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Gasoline, Heating Oil Plunge 4.2% as Stocks Fall, Dollar Gains

2010-02-04 21:45:14.821 GMT

By Barbara Powell

Feb. 4 (Bloomberg) -- Gasoline and heating oil plunged 4.2 percent as stocks slid on concern the global economic recovery has stalled and the dollar climbed to a eight-month high against the euro.

Futures slid as the MSCI World Index dropped the most in four months and the Standard & Poor’s 500 Index lost as much as 3.1 percent on concern that an increase in U.S. initial jobless claims and European debt will stall economic recovery. The dollar gained 1.1 percent versus the euro at 4:25 p.m. in New York, weakening commodities’ investment appeal.

"We’re not trading on fundamentals today, we’re trading on global economic headlines," said Tom Knight, vice president of trading and supply at Truman Arnold Cos. in Texarkana, Texas. "The dollar is sharply higher and the stock market is lower and there’s concern about the contagion of the continued sovereign debt problem in Europe."

"Gasoline for March delivery declined 8.54 cents, or 4.2 percent, to settle at $1.9508 a gallon on the New York Mercantile Exchange, the biggest drop since Sept. 23." "They’re buying the dollar back and either getting out of commodities altogether or they’re shorting them," said Bill Adams, chief information officer of a global macro fund at ACT Currency Partner AG, a currency specialist in Zurich. "Everyone knows new prices are on the horizon because demand is so low."

Jobless Claims

Initial jobless applications increased to 480,000 in the week ended Jan. 30, the most in seven weeks, from 472,000 the prior week, Labor Department figures showed today in Washington.

European stocks plunged the most in two months on concern Portugal, Spain and Greece will have difficulty curbing their budget deficits. The dollar gained against the euro after European Central Bank President Jean-Claude Trichet said the economic outlook is subject to "uncertainty."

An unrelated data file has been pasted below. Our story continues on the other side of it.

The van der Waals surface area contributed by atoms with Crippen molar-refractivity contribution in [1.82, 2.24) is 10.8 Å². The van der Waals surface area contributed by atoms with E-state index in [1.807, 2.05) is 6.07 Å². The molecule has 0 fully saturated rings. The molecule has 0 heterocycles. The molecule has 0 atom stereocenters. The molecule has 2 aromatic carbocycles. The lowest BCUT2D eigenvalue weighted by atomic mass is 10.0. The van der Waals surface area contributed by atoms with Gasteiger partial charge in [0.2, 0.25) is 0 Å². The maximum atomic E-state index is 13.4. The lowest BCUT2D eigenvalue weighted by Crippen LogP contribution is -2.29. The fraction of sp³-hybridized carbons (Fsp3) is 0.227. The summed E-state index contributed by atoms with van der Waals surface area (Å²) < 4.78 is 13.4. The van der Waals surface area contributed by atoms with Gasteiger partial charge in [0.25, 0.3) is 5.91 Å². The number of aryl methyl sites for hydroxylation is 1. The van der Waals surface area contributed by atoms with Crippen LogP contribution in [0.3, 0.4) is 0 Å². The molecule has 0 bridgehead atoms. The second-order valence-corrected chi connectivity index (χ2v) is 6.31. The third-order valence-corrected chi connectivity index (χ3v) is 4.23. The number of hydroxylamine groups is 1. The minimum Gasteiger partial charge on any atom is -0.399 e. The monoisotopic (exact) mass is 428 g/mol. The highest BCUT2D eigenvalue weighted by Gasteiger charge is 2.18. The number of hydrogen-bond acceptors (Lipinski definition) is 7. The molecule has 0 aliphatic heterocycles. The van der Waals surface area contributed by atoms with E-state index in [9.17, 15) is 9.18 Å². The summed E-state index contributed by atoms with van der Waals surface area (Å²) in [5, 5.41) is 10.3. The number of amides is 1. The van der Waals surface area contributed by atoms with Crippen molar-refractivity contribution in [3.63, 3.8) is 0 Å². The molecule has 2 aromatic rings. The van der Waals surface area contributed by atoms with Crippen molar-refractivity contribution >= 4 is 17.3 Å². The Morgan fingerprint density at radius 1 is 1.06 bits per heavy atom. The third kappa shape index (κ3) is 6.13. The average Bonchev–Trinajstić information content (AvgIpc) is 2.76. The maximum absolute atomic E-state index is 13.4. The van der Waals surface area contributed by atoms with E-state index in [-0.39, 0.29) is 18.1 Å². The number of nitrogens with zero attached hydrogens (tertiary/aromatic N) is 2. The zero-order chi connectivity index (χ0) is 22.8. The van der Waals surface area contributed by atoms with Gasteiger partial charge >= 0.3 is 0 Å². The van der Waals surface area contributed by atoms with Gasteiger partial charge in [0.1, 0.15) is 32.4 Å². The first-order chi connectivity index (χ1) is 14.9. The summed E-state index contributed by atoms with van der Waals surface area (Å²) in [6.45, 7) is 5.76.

"The overall outlook is still pretty bearish when you look at demand and, obviously, Trichet’s comments gave the dollar more of a boost," said Phil Flynn, vice president of research at PFGBest in Chicago.

Gasoline consumption, averaged over the four weeks ended Jan. 29, was 0.5 percent below a year earlier, the Energy Department reported yesterday.

Stockpiles Fall

An unexpected drop in stockpiles last week came as refineries reduced the amount of crude and other feedstocks they processed to the lowest level for this time of year since 1995.

The gasoline crack spread, or the difference between the fuel and crude oil, based on March contracts, widened about 25 cents to $8.79 a barrel.

Heating oil for March delivery dropped 8.42 cents, or 4.2 percent, to settle at $1.9352 a gallon on the exchange. The heating oil crack spread, based on March contracts, rose about 30 cents to $8.14 a barrel.

Consumption of all distillates, averaged over the past four weeks, was 9.1 percent below a year earlier, according to the department.

Regular gasoline at the pump, averaged nationwide, rose 0.3 cent to $2.659 a gallon, the nation’s biggest motoring organization, said today on its Web site.

--With assistance from Daniela Silberstein in Zurich, Timothy R. Homan and Bob Willis in Washington and Bo Nielsen in Copenhagen. Editors: David Marino, Joe Link